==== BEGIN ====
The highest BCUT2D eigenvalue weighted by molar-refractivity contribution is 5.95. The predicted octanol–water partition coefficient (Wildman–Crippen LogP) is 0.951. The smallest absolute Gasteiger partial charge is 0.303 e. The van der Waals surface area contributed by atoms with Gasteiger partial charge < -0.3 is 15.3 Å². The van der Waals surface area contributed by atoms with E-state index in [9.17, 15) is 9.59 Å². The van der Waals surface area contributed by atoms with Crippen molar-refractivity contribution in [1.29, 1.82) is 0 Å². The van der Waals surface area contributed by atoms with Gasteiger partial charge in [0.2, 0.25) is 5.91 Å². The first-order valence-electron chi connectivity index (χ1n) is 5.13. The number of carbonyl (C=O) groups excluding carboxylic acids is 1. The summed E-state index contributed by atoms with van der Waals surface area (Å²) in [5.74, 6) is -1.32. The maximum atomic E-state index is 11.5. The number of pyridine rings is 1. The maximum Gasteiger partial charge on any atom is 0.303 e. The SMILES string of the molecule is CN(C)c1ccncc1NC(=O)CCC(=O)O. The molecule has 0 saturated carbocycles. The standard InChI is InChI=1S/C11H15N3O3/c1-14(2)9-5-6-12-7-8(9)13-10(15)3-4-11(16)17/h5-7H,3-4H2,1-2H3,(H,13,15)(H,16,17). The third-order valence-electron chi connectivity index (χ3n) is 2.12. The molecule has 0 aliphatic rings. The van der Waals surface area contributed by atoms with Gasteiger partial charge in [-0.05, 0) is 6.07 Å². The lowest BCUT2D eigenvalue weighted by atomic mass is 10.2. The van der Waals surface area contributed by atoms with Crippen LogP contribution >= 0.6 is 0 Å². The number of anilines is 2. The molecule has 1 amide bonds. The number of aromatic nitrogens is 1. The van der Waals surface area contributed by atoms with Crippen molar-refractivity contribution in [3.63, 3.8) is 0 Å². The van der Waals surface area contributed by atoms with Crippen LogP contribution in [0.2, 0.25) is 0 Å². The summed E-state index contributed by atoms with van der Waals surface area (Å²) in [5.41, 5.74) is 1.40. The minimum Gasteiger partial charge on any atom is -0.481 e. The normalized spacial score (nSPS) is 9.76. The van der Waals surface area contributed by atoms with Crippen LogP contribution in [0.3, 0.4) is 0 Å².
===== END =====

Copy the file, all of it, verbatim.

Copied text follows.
The highest BCUT2D eigenvalue weighted by molar-refractivity contribution is 5.95. The predicted octanol–water partition coefficient (Wildman–Crippen LogP) is 0.951. The smallest absolute Gasteiger partial charge is 0.303 e. The van der Waals surface area contributed by atoms with Gasteiger partial charge < -0.3 is 15.3 Å². The van der Waals surface area contributed by atoms with E-state index in [9.17, 15) is 9.59 Å². The van der Waals surface area contributed by atoms with Crippen molar-refractivity contribution in [1.29, 1.82) is 0 Å². The van der Waals surface area contributed by atoms with Gasteiger partial charge in [0.2, 0.25) is 5.91 Å². The first-order valence-electron chi connectivity index (χ1n) is 5.13. The number of carbonyl (C=O) groups excluding carboxylic acids is 1. The summed E-state index contributed by atoms with van der Waals surface area (Å²) in [5.74, 6) is -1.32. The maximum atomic E-state index is 11.5. The number of pyridine rings is 1. The maximum Gasteiger partial charge on any atom is 0.303 e. The SMILES string of the molecule is CN(C)c1ccncc1NC(=O)CCC(=O)O. The molecule has 0 saturated carbocycles. The standard InChI is InChI=1S/C11H15N3O3/c1-14(2)9-5-6-12-7-8(9)13-10(15)3-4-11(16)17/h5-7H,3-4H2,1-2H3,(H,13,15)(H,16,17). The third-order valence-electron chi connectivity index (χ3n) is 2.12. The molecule has 0 aliphatic rings. The van der Waals surface area contributed by atoms with Gasteiger partial charge in [-0.05, 0) is 6.07 Å². The lowest BCUT2D eigenvalue weighted by atomic mass is 10.2. The van der Waals surface area contributed by atoms with Crippen LogP contribution >= 0.6 is 0 Å². The number of anilines is 2. The molecule has 1 amide bonds. The number of aromatic nitrogens is 1. The van der Waals surface area contributed by atoms with Crippen molar-refractivity contribution in [3.63, 3.8) is 0 Å². The van der Waals surface area contributed by atoms with Crippen LogP contribution in [0.2, 0.25) is 0 Å². The summed E-state index contributed by atoms with van der Waals surface area (Å²) in [5.41, 5.74) is 1.40. The minimum Gasteiger partial charge on any atom is -0.481 e. The normalized spacial score (nSPS) is 9.76. The van der Waals surface area contributed by atoms with Crippen LogP contribution in [0.3, 0.4) is 0 Å².